Ivory, an experimental declarative programming system

It has probably all been done before, but for a number of years I have been attempting to construct a "data" driven programming system.

There is a scrappy website under construction at:
where I am trying to present what has been done so far.

Apart from some useful work done by some staff at Southampton University, it has been something of a solitary exercise. As the system includes a new programming language derivative, this is far from ideal, and I would appreciate any serious peer review and the opportunity to discuss whether or not anything of worth has been achieved.

The website has a .zip archive containing an executable file. I am reasonably sure that it doesn't contain any viruses, but I can't take any responsibility if it becomes infected.

Comment viewing options

Select your preferred way to display the comments and click "Save settings" to activate your changes.


Does the term "spark"--meaning very short lived thread--have prior meaning in computer science or is that your own term? I ask mostly because I used the same term for a language design I came up with a few years ago.


The term "spark" in FP seems to be well established to describe the action of creating a new parallel thread. My intention (and yours?) was to refer to a fairly short lived thread which may not need cell level garbage collection. I haven't done enough research to see if this has prior meaning.


Thanks for posting this, it is interesting to read. I am curious: how would you summarize the benefits of the system? For example, how does having a data store and separate sparks with events solve general software development problems (state, concurrency, side effects, etc.)?

Reading about how sparks are meant to be short lived so it is easy to clean up after them, I wonder (I haven't seen this yet in my initial reading, apologies if I missed it!) if there is any ability by the system to guarantee things will be sufficiently short lived?

The business of being easy to clean up, or perhaps just easy to get back to some know state as far as the spark is concerned - although of course the data store would have changed - is perhaps related to microreboots, (perhaps at least if one drinks a lot and squints the eyes).


There is a lot to answer here.


I will be including a section on this on the website www.ivorysystem.com.

For now, some of the key ones for me are:

Space and time efficient handling of dynamic structures

Property sets are widely in use for data modelling. Ivory has a particularly efficient implementation using a vector of Name/Expression pairs.

Firstly, memory efficiency.

As any name is represented by an integer, and many expressions just require 32 bits, the storage requirement for many properties is just 8 bytes each.

Secondly, performance.

The main loop of the class method to access a property takes 5 instructions on a PC architecture. This is extremely important in supporting high speed data storage access.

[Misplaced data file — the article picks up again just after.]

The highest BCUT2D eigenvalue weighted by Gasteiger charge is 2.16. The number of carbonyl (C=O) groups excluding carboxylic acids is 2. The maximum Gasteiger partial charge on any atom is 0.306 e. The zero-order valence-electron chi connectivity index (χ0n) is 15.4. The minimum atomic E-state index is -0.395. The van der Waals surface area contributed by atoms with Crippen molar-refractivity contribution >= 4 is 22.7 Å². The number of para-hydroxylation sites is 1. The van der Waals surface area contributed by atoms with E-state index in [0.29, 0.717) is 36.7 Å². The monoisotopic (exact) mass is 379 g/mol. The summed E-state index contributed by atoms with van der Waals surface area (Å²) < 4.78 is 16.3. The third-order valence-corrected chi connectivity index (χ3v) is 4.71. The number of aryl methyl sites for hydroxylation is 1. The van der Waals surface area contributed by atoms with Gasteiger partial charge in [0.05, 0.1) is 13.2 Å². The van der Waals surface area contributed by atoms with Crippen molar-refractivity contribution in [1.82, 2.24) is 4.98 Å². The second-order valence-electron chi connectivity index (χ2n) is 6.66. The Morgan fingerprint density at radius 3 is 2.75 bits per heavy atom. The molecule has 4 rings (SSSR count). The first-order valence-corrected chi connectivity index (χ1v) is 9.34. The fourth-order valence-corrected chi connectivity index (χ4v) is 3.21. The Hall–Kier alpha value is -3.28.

Component based modelling

The Ivory data types have been designed so that the main relationships between data are in a data store and not embedded in code. The reverse reference mechanism may be considered by some to be excessively CPU intensive, but it is a very powerful tool.

What happens in practice is that it is possible to build a common growing repository of core functionality, with different applications determined solely by their configuration scripts.

Rule based scalability

Data change sensitive rules eliminate the need for almost all direct forward function calls for application state changes. This enables applications to scale with less risk of breaking existing functionality. Built-in primitives are rarely changed, just new ones added.

Transparent Functional Properties

Ivory fully supports lazy evaluated properties similarly to a spreadsheet. This extends to the byte code where lambda sub-expressions sections can be stripped out of larger segments as data is copied.

Dynamic programming

Ivory is "theoretically" type safe, but not statically. Support for run-time type checking and class dispatch is at the heart of the system. The system also carries out sufficient "environment" references so that data stores can be fully independent.

General software development problems

I don't claim that Ivory solves or even addresses all of these problems, but the ability to monitor every state change does tend to improve reliability over sequentially based applications of a similar size.

Spark lifetimes

The system does not guarantee that the lifetime of a spark is short. Here it really comes down to programming discipline.

In future a conventional garbage collector will certainly be added; it just hasn't been necessary up to now.


I will get back to you on this one when I have read the paper, thanks.

Finally, may I encourage you (and others) to trust the .zip file and try out winIvory. The socket proxy example probably best illustrates many of the currently implemented features.

POSIX version

By any chance, is the Linux implementation mentioned on the website compatible with OS X? I'd love to try this out. Seems very interesting, especially once a conventional GC is added (which may just be a personal preference). Without a "conventional" GC, how does the system deal with the lifetimes of sparks?